[openstack-dev] [keystone] [nova] [oslo] [neutron][cross-project] Split Policy rules into two parts.

Adam Young ayoung at redhat.com
Thu Jun 11 22:34:35 UTC 2015

On 06/11/2015 05:35 PM, Salvatore Orlando wrote:
> I am not able to say whether this works for Nova. Surely works for 
> Neutron - from a functional perspective at least.
> I still don't know however whether this choice is the best way to 
> proceed, and perhaps you can help me understand better.
> Role checks are always expressed through policy.json and can be 
> enforced in middleware. Does this mean that there is also a 
> centralized policy.json, or will we keep per-project policy files even 
> for role checks?
The focus of the centralized policy has always been the role 
management.  I don't propose changing course on that.  We want the role 
names to be consistant across all the projects.

I see the starting lapproach being that users get one of two roles by 
default;  Administrator or Member.  While these will still be scoped to 
the project, only the role assignment itself would be checked by the 
dynamic policy.  The scope would be checked by static policy.

> Scope checks - ie: application-specific checks - can be enforced in 
> any way the application developers wish. They can use policy.json, be 
> hardcoded or, if they wish ask Pythia, the Oracle of Delphi. From an 
> operator perspective, this means that every project can enforce 
> policies in a different way. Is this going to be practical and 
> maintainable? I can't speak for operators, but I would like to 
> understand a bit better what this implies for them.

If the project already has logic doing the policy check using oslo, and 
they want to keep using oslo, they can do so.  Relaly,only Keystone has 
any deep need to do so.  The rules that I saw in Nova were simple enough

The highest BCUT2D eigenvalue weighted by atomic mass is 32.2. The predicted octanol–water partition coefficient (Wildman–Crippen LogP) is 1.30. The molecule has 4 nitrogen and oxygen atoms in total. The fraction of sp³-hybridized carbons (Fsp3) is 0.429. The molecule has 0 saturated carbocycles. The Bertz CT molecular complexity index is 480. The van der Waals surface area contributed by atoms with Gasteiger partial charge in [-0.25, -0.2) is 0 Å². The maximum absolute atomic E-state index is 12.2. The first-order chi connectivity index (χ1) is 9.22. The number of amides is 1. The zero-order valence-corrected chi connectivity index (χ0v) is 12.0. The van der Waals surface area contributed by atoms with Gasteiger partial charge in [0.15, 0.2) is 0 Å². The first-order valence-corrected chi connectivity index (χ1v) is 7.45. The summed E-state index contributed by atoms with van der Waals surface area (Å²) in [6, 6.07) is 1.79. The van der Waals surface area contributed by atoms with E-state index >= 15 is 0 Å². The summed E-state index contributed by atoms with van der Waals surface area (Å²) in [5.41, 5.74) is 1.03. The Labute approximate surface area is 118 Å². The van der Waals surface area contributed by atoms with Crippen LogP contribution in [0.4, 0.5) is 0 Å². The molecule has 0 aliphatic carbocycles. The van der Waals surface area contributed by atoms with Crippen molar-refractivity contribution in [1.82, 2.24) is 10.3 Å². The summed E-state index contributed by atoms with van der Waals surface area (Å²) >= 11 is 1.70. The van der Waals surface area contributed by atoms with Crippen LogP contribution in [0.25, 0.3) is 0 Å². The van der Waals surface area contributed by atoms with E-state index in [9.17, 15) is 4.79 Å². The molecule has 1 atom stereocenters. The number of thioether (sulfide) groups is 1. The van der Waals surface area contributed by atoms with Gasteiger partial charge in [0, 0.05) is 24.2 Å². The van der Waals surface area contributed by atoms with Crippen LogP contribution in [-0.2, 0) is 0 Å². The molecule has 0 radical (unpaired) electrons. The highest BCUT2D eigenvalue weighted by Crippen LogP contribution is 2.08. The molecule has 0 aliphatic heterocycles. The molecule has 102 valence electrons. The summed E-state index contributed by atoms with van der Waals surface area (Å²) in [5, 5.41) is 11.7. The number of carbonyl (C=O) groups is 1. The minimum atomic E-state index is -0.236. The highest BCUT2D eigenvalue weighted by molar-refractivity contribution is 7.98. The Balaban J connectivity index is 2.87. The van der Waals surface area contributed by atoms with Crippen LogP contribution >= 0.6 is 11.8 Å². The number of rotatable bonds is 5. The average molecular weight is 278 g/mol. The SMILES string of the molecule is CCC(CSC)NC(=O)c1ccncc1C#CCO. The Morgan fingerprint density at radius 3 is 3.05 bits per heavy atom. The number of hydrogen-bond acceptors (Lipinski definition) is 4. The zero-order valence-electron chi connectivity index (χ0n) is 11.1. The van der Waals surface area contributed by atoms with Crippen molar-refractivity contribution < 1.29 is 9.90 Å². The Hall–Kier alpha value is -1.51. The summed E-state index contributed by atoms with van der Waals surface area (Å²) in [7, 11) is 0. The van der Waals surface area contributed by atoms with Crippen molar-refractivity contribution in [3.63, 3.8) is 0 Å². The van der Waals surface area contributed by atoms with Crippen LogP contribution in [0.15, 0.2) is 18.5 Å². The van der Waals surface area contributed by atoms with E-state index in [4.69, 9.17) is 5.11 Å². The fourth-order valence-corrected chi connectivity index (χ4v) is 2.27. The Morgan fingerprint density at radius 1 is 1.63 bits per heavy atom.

that they could be checked in oslo or with simple python code.  The 
limiting thing here is that the object in the database needs to be 
checked against the scope anyway;  it doesn't matter if the scope on my 
token matches the scope on my roject as specified in the URL, if the 
object fetched back does not belong to that project.  How this check is 
done differes from project to project, it is just essential that the 
check be done.

For a project that is not doing the check, and needs to start doing so, 
it probably makes sense to use oslo.policy.

Thanks for the questions

> Salvatore
> On 11 June 2015 at 17:47, Adam Young <ayoung at redhat.com 
> <mailto:ayoung at redhat.com>> wrote:
>     Sean had a really good point when he mentioned that the Developers
>     know what need to be enforced, and I think this is why he
>     suggested that the base policy implementation be in Python code,
>     not the policy JSON DSL.
>     The main thrust of the dynamic policy has been to get the
>     role-to-api assignment more flexible.  However, there is another
>     side to each policy rule; figureing out where the project (nee'
>     tenant) id is in the request;  is it part of the URL, part of the
>     request body, or in the object returned from the database.  This
>     part really should be handled by the developer working on the
>     policy rule, and it should not be changed.
>     So...what if we say that we split policy into two checks; a role
>     check, and a scope check.  Both checks must pass in order for the
>     user to get access to the API.  The Scope check is not going to be
>     dynamic;  once set, they will pretty much stay set.   It might be
>     done using the policy.json, or done in code, but it will be
>     separate from the role check.
>     The Neutron policy checks for things like
>     |"shared": "field:networks:shared=True", "shared_firewalls":
>     "field:firewalls:shared=True", "shared_firewall_policies":
>     "field:firewall_policies:shared=True", "shared_subnetpools":
>     "field:subnetpools:shared=True",
>     Would be handled by the dev teams later policy check; anything
>     that requires actually fetching the object from the database is
>     postponed to this stage.
>     |
>     The role check will come from the policy.json file.  This will
>     allow the operator to fine tune how roles are handled.  Any thing
>     else that can be explicitly checked based on the token will be
>     fair game, but not API specific values;  no database fetch will be
>     performed at this point.  The assumption is that this policy check
>     could be generic enough to be performed in middleware, and might
>     even be enforced based on the URL instead of the pseudo random
>     namespacing we do now.
>     Does this suggestion work for Nova?  I think it will make the
>     overall policy much easier to maintain in the field.
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